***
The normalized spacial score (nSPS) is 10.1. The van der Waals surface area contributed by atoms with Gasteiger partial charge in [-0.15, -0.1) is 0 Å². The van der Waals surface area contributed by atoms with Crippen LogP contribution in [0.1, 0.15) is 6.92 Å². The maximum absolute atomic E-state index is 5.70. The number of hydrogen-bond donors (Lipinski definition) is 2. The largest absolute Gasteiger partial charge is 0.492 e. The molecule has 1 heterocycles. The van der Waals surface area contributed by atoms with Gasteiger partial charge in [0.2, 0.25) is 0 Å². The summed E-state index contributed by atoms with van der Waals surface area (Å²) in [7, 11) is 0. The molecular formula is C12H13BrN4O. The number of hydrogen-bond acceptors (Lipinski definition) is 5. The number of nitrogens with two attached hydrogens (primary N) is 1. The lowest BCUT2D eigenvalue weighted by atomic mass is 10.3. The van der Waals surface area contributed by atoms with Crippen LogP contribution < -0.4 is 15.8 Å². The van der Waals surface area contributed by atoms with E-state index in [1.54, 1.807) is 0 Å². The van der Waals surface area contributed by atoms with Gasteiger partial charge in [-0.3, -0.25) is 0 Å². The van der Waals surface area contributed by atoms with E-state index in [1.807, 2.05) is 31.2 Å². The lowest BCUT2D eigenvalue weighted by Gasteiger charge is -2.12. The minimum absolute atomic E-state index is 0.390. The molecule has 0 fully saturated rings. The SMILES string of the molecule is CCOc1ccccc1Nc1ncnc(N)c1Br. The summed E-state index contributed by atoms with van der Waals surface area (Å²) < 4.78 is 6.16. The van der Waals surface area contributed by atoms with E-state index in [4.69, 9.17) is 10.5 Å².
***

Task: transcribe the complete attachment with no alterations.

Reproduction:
The normalized spacial score (nSPS) is 10.1. The van der Waals surface area contributed by atoms with Gasteiger partial charge in [-0.15, -0.1) is 0 Å². The van der Waals surface area contributed by atoms with Crippen LogP contribution in [0.1, 0.15) is 6.92 Å². The maximum absolute atomic E-state index is 5.70. The number of hydrogen-bond donors (Lipinski definition) is 2. The largest absolute Gasteiger partial charge is 0.492 e. The molecule has 1 heterocycles. The van der Waals surface area contributed by atoms with Gasteiger partial charge in [0.2, 0.25) is 0 Å². The summed E-state index contributed by atoms with van der Waals surface area (Å²) in [7, 11) is 0. The molecular formula is C12H13BrN4O. The number of hydrogen-bond acceptors (Lipinski definition) is 5. The number of nitrogens with two attached hydrogens (primary N) is 1. The lowest BCUT2D eigenvalue weighted by atomic mass is 10.3. The van der Waals surface area contributed by atoms with Crippen LogP contribution < -0.4 is 15.8 Å². The van der Waals surface area contributed by atoms with E-state index in [1.54, 1.807) is 0 Å². The van der Waals surface area contributed by atoms with Gasteiger partial charge in [-0.3, -0.25) is 0 Å². The van der Waals surface area contributed by atoms with E-state index in [1.807, 2.05) is 31.2 Å². The lowest BCUT2D eigenvalue weighted by Gasteiger charge is -2.12. The minimum absolute atomic E-state index is 0.390. The molecule has 0 fully saturated rings. The SMILES string of the molecule is CCOc1ccccc1Nc1ncnc(N)c1Br. The summed E-state index contributed by atoms with van der Waals surface area (Å²) < 4.78 is 6.16. The van der Waals surface area contributed by atoms with E-state index in [4.69, 9.17) is 10.5 Å².